- to bake (meat or other food) uncovered, especially in an oven.
- to cook (meat or other food) by direct exposure to dry heat, as on a spit.
- to brown, dry, or parch by exposure to heat, as coffee beans.
- to cook or heat by embedding in hot coals, embers, etc.: to roast chestnuts.
- to heat excessively: The summer sun has been roasting the entire countryside.
- Metallurgy. to heat (ore or the like) in air in order to oxidize it.
- to warm at a hot fire: She roasted her hands over the fire.
- Informal. to ridicule or criticize severely or mercilessly.
- to honor with or subject to a roast: Friends roasted the star at a charity dinner.
- to roast meat or other food.
- to undergo the process of becoming roasted.
- roasted meat or a piece of roasted meat, as a piece of beef or veal of a quantity and shape for slicing into more than one portion.
- a piece of meat for roasting.
- something that is roasted.
- the act or process of roasting.
- Informal. severe criticism.
- a facetious ceremonial tribute, usually concluding a banquet, in which the guest of honor is both praised and good-naturedly insulted in a succession of speeches by friends and acquaintances.
- an outdoor get-together, as a picnic or barbecue, at which food is roasted and eaten: a weenie roast.
- roasted: roast beef.
Origin of roast
Examples from the Web for roast
Contemporary Examples of roast
The nanas and poppies and grannies and grampses who flocked there to roast in the sun.Powerful Congressman Writes About ‘Fleshy Breasts’
January 7, 2015
Remove the roast from the pan and let rest for a minimum of 15 minutes.Make Carla Hall’s Roasted Pork Loin With Cranberries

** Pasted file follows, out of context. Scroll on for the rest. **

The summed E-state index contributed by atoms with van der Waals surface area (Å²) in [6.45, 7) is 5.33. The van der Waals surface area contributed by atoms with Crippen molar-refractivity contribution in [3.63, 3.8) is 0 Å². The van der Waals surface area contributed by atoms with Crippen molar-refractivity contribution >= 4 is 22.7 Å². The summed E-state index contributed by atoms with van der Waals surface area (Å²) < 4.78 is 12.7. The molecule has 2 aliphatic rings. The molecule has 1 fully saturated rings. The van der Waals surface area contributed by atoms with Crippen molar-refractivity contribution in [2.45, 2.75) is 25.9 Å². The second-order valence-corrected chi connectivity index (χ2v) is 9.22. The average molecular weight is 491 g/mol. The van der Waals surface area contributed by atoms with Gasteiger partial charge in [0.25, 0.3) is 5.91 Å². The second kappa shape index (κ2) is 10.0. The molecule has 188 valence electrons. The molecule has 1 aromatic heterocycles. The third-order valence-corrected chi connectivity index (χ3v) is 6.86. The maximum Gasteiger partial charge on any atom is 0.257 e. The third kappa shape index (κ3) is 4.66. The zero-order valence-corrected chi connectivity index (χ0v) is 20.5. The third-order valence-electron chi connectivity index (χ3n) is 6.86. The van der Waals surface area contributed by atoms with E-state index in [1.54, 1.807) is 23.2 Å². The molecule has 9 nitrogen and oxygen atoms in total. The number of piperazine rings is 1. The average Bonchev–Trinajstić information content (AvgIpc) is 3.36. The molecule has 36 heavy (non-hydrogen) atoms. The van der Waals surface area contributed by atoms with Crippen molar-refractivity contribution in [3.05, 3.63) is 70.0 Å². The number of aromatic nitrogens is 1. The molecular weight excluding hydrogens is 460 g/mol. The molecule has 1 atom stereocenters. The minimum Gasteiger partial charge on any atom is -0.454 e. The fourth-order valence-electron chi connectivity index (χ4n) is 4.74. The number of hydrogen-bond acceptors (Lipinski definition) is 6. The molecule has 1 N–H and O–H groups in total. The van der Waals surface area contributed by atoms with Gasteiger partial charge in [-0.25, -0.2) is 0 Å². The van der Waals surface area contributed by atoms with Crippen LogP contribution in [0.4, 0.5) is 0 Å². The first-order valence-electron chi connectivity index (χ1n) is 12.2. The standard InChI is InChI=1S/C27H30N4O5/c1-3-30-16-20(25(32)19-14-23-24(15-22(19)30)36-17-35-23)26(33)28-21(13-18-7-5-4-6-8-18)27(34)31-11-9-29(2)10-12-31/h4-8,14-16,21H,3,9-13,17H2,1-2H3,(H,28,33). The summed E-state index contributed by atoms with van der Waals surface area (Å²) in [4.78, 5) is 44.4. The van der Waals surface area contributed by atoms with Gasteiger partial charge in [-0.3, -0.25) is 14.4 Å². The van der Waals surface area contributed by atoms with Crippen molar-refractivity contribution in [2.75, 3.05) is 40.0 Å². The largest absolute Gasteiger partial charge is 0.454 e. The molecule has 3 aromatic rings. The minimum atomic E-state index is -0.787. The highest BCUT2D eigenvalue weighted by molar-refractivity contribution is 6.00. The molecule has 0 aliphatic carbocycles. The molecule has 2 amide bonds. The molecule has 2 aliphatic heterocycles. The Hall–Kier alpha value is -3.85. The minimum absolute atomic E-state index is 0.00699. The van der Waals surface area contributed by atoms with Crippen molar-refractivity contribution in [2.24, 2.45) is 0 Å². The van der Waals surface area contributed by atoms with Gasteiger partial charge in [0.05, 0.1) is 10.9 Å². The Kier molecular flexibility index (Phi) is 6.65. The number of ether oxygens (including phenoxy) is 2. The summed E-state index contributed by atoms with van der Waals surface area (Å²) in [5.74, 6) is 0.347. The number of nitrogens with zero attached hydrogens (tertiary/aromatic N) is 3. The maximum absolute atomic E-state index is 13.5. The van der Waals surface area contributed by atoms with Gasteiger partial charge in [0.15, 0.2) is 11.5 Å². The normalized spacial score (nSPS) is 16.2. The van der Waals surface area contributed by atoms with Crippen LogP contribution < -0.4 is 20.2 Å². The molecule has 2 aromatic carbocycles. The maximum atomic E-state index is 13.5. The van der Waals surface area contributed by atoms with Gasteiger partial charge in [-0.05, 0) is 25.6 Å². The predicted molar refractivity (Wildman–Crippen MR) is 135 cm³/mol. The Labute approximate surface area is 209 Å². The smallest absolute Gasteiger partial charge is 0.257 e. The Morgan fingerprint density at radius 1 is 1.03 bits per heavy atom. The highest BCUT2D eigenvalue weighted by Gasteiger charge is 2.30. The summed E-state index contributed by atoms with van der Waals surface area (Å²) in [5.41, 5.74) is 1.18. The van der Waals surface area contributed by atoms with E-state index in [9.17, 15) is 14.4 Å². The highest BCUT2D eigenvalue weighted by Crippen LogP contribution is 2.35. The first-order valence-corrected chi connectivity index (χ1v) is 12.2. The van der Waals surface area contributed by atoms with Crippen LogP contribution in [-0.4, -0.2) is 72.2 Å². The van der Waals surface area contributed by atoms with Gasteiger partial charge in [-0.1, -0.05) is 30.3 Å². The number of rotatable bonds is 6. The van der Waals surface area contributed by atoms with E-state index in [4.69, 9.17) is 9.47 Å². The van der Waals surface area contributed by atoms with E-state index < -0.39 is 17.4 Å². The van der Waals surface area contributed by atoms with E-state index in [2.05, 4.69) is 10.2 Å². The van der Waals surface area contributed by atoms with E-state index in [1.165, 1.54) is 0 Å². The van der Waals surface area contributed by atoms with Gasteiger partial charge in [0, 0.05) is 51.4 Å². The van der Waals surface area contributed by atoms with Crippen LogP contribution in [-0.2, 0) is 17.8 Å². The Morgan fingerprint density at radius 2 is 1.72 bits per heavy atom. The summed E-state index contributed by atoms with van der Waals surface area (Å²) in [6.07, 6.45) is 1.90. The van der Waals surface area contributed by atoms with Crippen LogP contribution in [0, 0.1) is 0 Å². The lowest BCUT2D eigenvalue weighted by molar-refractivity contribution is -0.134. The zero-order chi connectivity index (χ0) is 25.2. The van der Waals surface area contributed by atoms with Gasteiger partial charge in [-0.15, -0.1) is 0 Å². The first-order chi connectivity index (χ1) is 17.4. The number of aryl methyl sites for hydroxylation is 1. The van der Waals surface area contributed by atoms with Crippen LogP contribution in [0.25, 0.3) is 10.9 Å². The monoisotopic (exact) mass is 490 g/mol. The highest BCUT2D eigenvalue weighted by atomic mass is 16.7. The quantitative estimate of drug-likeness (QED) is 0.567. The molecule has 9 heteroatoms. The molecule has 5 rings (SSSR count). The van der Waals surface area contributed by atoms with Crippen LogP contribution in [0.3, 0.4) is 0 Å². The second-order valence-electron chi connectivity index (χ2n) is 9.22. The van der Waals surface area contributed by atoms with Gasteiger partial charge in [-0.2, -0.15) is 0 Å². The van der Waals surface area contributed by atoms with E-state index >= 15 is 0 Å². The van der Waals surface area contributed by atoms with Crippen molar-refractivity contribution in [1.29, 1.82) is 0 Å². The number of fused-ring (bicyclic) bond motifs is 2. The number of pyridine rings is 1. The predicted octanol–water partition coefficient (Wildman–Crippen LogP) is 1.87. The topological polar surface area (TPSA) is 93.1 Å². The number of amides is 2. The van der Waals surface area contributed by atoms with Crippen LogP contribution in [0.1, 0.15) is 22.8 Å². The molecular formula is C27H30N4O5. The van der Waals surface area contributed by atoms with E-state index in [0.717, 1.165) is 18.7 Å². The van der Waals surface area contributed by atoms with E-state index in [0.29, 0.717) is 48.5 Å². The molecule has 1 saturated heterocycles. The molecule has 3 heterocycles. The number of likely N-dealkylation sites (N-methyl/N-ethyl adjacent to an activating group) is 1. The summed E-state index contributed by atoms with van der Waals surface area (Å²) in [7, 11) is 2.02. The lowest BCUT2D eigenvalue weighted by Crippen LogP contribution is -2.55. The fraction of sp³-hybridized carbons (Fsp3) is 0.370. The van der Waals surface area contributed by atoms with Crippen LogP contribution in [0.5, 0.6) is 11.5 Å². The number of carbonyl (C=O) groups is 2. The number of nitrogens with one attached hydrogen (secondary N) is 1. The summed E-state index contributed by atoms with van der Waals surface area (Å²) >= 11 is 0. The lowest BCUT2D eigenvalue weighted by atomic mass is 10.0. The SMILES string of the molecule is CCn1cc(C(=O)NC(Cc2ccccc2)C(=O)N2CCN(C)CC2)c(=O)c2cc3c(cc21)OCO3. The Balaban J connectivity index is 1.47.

December 24, 2014
With time I learned to disassemble the entire hotpot and mount the heating coil on a roast beef can with a whole punched in it.Tales of a Jailhouse Gourmet: How I learned to Cook in Prison
June 21, 2014
They drove out to a restaurant on Eight Mile Road, and he drank two glasses of water, waiting for his roast beef sandwich and tea.Gordie Howe Hockey’s Greatest War Horse
May 31, 2014
I plan to get shrimp as well as the catfish and also the roast beef.New Orleans Celebrates Its Favorite Sandwich at the Oak Street Po-Boy Festival
November 26, 2013
Historical Examples of roast
The lotus is a leguminous plant—so excellent for the salad—not for the roast.The Spenders
Harry Leon Wilson
A roast of beef meant a visit, in Dr. Ed's modest-paying clientele.K
Mary Roberts Rinehart
A breast of veal will require about three hours and a half to roast.
In summer, meat will roast in a shorter time than in winter.
Put it on a spit, and roast it till it is tender throughout.
- to cook (meat or other food) by dry heat, usually with added fat and esp in an oven
- to brown or dry (coffee, etc) by exposure to heat
- metallurgy to heat (an ore) in order to produce a concentrate that is easier to smelt
- to heat (oneself or something) to an extreme degree, as when sunbathing, sitting before the fire, etc
- (intr) to be excessively and uncomfortably hot
- informal to criticize severely
- something that has been roasted, esp meat
Word Origin for roast
late 13c., "to cook by dry heat," from Old French rostir "to roast, burn" (Modern French rôtir), from Frankish *hraustjan (cf. Old High German rosten, German rösten, Middle Dutch roosten "to roast"), originally "cook on a grate or gridiron," related to Germanic words meaning "gridiron, grate;" cf. German Rost, Middle Dutch roost.
Intransitive sense "be very hot, be exposed to great heat" is from c.1300. The meaning "make fun of in an affectionate way" is from 1710. From the same source as roster. Related: Roasted; roasting. Roast beef first recorded 1630s (cf. French rosbif, from English).
early 14c., "meat roasted or for roasting;" see roast (v.). Meaning "a roasting" is from 1580s. Sense of "an unmerciful bantering" is from 1740.